As of 2016, over 24 countries are investing in distributed ledger technologies (DLT) with $1.4bn in investments. In addition, over 90 central banks are engaged in DLT discussions, including implications of a central bank issued digital currency.
The Bank of Canada have explored the possibility of creating a version of its currency on the blockchain.
The Bank of Canada teamed up with the nation’s five largest banks — and the blockchain consulting firm R3 — for what was known as Project Jasper. In a simulation run in 2016, the central bank issued CAD-Coins onto a blockchain similar Ethereum. The banks used the CAD-Coins to exchange money the way they do at the end of each day to settle their master accounts.
A deputy governor at the central bank of China, Fan Yifei, wrote that “the conditions are ripe for digital currencies, which can reduce operating costs, increase efficiency and enable a wide range of new applications.”. According to Fan Yifei, the best way to take advantage of the situation is for central banks to take the lead, both in supervising private digital currencies and in developing digital legal tender of their own.
The Danish government proposed getting rid of the obligation for selected retailers to accept payment in cash, moving the country closer to a "cashless" economy. The Danish Chamber of Commerce is backing the move. Nearly a third of the Danish population uses MobilePay, a smartphone application for transferring money.
The Dutch central bank is experimenting with a bitcoin-based virtual currency called “DNBCoin”.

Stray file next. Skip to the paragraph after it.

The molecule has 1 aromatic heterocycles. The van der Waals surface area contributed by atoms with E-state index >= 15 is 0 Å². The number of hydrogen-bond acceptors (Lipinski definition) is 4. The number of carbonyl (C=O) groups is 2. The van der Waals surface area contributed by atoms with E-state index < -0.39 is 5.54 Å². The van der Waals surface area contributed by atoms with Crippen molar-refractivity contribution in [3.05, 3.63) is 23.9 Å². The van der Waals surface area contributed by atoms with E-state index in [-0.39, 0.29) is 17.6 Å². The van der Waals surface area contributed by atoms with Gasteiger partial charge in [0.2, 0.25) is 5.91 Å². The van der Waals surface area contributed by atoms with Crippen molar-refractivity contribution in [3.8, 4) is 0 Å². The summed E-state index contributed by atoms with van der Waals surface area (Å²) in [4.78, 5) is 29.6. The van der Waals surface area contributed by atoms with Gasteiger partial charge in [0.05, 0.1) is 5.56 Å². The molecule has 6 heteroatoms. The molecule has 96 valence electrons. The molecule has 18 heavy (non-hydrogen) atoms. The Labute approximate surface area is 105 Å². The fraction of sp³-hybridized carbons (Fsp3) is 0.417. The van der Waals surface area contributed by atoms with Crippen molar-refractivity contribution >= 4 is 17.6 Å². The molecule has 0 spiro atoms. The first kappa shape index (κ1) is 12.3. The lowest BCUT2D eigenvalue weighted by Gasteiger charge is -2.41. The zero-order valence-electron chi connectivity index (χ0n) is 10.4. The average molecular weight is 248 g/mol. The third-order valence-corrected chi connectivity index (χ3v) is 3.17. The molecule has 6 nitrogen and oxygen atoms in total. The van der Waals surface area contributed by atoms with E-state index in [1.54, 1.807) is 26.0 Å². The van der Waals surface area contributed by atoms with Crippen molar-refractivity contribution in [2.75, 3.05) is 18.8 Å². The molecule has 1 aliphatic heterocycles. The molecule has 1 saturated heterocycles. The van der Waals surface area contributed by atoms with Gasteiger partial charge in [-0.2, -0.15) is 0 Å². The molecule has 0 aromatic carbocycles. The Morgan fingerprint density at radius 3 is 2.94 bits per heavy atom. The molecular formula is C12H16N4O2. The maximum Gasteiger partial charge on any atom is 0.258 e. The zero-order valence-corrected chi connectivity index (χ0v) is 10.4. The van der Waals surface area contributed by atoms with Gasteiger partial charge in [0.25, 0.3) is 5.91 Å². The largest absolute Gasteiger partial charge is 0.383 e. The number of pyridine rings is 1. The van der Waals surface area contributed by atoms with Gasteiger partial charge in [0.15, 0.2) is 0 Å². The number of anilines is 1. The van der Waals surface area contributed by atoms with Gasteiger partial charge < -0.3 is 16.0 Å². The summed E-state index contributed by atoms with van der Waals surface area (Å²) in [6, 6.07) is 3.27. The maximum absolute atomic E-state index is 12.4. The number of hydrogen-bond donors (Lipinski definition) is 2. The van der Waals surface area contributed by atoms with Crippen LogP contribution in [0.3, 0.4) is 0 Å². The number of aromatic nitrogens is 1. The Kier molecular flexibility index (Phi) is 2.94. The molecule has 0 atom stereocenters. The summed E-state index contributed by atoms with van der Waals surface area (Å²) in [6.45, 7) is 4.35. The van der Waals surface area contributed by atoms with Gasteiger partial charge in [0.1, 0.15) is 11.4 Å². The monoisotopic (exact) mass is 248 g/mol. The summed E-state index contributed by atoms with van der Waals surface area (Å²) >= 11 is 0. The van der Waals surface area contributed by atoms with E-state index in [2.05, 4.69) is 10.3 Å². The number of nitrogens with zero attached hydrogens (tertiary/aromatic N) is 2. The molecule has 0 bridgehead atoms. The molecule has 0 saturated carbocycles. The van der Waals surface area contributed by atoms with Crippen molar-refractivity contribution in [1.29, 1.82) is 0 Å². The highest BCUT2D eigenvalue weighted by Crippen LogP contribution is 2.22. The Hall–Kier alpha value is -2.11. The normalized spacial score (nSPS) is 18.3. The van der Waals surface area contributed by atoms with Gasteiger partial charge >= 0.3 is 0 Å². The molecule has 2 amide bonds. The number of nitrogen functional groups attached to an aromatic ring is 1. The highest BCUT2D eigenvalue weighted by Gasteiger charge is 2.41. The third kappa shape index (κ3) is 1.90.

Government-controlled Sberbank of Russia owns Yandex.Money - electronic payment service and digital currency of the same name.
South Korea plans national digital currency using a Blockchain. The chairman of South Korea’s Financial Services Commission (FSC), Yim Jong-yong, announced that his department will “Lay the systemic groundwork for the spread of digital currency.”
In 2016, a city government first accepted digital currency in payment of city fees. Zug, Switzerland added bitcoin as a means of paying small amounts, up to SFr 200, in a test and an attempt to advance Zug as a region that is advancing future technologies. In order to reduce risk, Zug immediately converts any bitcoin received into the Swiss currency.
Swiss Federal Railways, government-owned railway company of Switzerland, sells bitcoins at its ticket machines.
The Chief Scientific Adviser to the UK government advised his Prime Minister and Parliament to consider using a blockchain-based digital currency.
The chief economist of Bank of England, the central bank of the United Kingdom, proposed abolition of paper currency. The Bank has also taken an interest in bitcoin. In 2016 it has embarked on a multi-year research programme to explore the implications of a central bank issued digital currency. The Bank of England has produced several research papers on the topic. One suggests that the economic benefits of issuing a digital currency on a distributed ledger could add as much as 3 percent to a country’s economic output. The Bank said that it wanted the next version of the bank’s basic software infrastructure to be compatible with distributed ledgers.
The National Bank of Ukraine is considering a creation of its own issuance/turnover/servicing system for a blockchain-based national cryptocurrency. The regulator also announced that blockchain could be a part of a the national project called "Cashless Economy".
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